## What is Photoelectric Effect?:

When monochromatic light is incident on a clean surface of a material, then under certain conditions, electrons, also called photoelectrons, are emitted from the surface. The electrons in the metal absorb energy from the light, and some of the electrons receive sufficient energy to be ejected from the metal surface into the vacuum. This phenomenon is called the photoelectric effect.

This was Einstein’s experimental interpretation, which involved absorption of optical energy by the electrons in a metalâ€”a relationship depending on energy absorbed and frequency of the light (Fig. 25.2).

Optical absorption is the absorption of optical energy as explained above. At a constant incident light intensity, the maximum kinetic energy of the photoelectrons varies linearly with frequency with a limiting frequency f = fo, below which no photoelectron is produced. Fig. 25.2 shows the reflection of photoelectrons and the variations of the maximum kinetic energy with respect to the frequency.

Planck’s experiments in 1900 showed that thermal radiation is emitted from a heated surface in discrete packets of energy called quanta. The energy of these quanta is given by E = hf, where f is the frequency of the radiation and h is a constant now known as Planck’s constant (h = 6.626 x10-34 J-s). A photon with sufficient energy can knock an electron from the surface of the material. The minimum energy required to remove an electron is called the work function of the material and any excess photon energy goes into the kinetic energy of the photoelectron.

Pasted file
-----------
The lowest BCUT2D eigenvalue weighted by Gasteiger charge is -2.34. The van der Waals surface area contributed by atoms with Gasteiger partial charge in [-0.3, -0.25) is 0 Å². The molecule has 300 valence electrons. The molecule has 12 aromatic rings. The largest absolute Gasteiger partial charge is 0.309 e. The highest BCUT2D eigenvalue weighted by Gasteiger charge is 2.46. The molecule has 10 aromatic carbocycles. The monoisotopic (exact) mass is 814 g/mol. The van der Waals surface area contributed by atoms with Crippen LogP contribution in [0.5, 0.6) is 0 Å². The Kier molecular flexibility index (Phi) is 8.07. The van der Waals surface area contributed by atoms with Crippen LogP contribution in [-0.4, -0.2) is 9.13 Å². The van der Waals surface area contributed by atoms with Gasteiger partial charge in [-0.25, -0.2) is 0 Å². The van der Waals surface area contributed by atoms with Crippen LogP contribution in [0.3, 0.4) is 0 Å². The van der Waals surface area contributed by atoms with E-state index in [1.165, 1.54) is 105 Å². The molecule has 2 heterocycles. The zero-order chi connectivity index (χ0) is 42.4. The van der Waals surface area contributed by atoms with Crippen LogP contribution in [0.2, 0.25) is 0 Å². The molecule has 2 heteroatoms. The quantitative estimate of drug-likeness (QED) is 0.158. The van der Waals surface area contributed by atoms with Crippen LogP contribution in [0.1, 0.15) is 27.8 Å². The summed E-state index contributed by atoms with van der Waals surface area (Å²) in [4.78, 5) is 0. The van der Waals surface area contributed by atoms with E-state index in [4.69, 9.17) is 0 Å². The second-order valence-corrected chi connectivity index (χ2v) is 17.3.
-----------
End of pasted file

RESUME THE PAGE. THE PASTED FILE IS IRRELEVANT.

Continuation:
The maximum kinetic energy of the photoelectron can be written as

where v is the maximum velocity of emission of the emitted electrons, hf is the incident photon energy and hfo is the minimum energy, or work function, required to remove an electron from the surface. The quantity Î¦ (volts) is a characteristic of the particular metal used. When Î¦ is multiplied by the electronic charge e, an energy in joules is obtained which represents the minimum energy required for an electron to escape from the metal into a vacuum.